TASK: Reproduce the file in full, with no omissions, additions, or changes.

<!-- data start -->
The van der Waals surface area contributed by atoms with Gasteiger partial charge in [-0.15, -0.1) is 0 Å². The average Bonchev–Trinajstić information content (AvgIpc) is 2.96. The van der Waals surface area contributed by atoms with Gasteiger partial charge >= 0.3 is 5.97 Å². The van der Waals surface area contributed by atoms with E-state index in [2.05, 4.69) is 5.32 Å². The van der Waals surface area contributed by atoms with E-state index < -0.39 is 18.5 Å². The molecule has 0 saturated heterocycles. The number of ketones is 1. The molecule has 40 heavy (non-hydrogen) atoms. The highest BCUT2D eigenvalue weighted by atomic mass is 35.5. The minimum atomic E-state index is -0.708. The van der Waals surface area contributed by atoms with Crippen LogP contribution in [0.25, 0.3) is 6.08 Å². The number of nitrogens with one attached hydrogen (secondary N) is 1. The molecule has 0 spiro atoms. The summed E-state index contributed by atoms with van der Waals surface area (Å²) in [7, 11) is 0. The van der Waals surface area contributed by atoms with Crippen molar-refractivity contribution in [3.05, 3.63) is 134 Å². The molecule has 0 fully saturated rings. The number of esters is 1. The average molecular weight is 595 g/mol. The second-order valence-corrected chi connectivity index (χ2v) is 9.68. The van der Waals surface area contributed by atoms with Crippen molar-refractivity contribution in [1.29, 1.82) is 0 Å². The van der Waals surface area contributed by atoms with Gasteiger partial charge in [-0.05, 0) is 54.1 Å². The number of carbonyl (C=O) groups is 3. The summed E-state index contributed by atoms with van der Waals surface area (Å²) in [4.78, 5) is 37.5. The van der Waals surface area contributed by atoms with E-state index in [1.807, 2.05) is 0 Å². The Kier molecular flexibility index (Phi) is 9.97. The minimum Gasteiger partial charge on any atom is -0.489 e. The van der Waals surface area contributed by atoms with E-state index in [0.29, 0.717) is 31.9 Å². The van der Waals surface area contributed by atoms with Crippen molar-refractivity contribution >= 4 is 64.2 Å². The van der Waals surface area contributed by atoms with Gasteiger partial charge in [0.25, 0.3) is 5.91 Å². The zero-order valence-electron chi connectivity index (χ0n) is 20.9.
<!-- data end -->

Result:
The van der Waals surface area contributed by atoms with Gasteiger partial charge in [-0.15, -0.1) is 0 Å². The average Bonchev–Trinajstić information content (AvgIpc) is 2.96. The van der Waals surface area contributed by atoms with Gasteiger partial charge >= 0.3 is 5.97 Å². The van der Waals surface area contributed by atoms with E-state index in [2.05, 4.69) is 5.32 Å². The van der Waals surface area contributed by atoms with E-state index < -0.39 is 18.5 Å². The molecule has 0 saturated heterocycles. The number of ketones is 1. The molecule has 40 heavy (non-hydrogen) atoms. The highest BCUT2D eigenvalue weighted by atomic mass is 35.5. The minimum atomic E-state index is -0.708. The van der Waals surface area contributed by atoms with Crippen LogP contribution in [0.25, 0.3) is 6.08 Å². The number of nitrogens with one attached hydrogen (secondary N) is 1. The molecule has 0 spiro atoms. The summed E-state index contributed by atoms with van der Waals surface area (Å²) in [7, 11) is 0. The van der Waals surface area contributed by atoms with Crippen molar-refractivity contribution in [3.05, 3.63) is 134 Å². The molecule has 0 fully saturated rings. The number of esters is 1. The average molecular weight is 595 g/mol. The second-order valence-corrected chi connectivity index (χ2v) is 9.68. The van der Waals surface area contributed by atoms with Crippen molar-refractivity contribution in [1.29, 1.82) is 0 Å². The van der Waals surface area contributed by atoms with Gasteiger partial charge in [-0.05, 0) is 54.1 Å². The number of carbonyl (C=O) groups is 3. The summed E-state index contributed by atoms with van der Waals surface area (Å²) in [4.78, 5) is 37.5. The van der Waals surface area contributed by atoms with E-state index in [1.807, 2.05) is 0 Å². The Kier molecular flexibility index (Phi) is 9.97. The minimum Gasteiger partial charge on any atom is -0.489 e. The van der Waals surface area contributed by atoms with E-state index in [0.29, 0.717) is 31.9 Å². The van der Waals surface area contributed by atoms with Crippen molar-refractivity contribution >= 4 is 64.2 Å². The van der Waals surface area contributed by atoms with Gasteiger partial charge in [0.25, 0.3) is 5.91 Å². The zero-order valence-electron chi connectivity index (χ0n) is 20.9.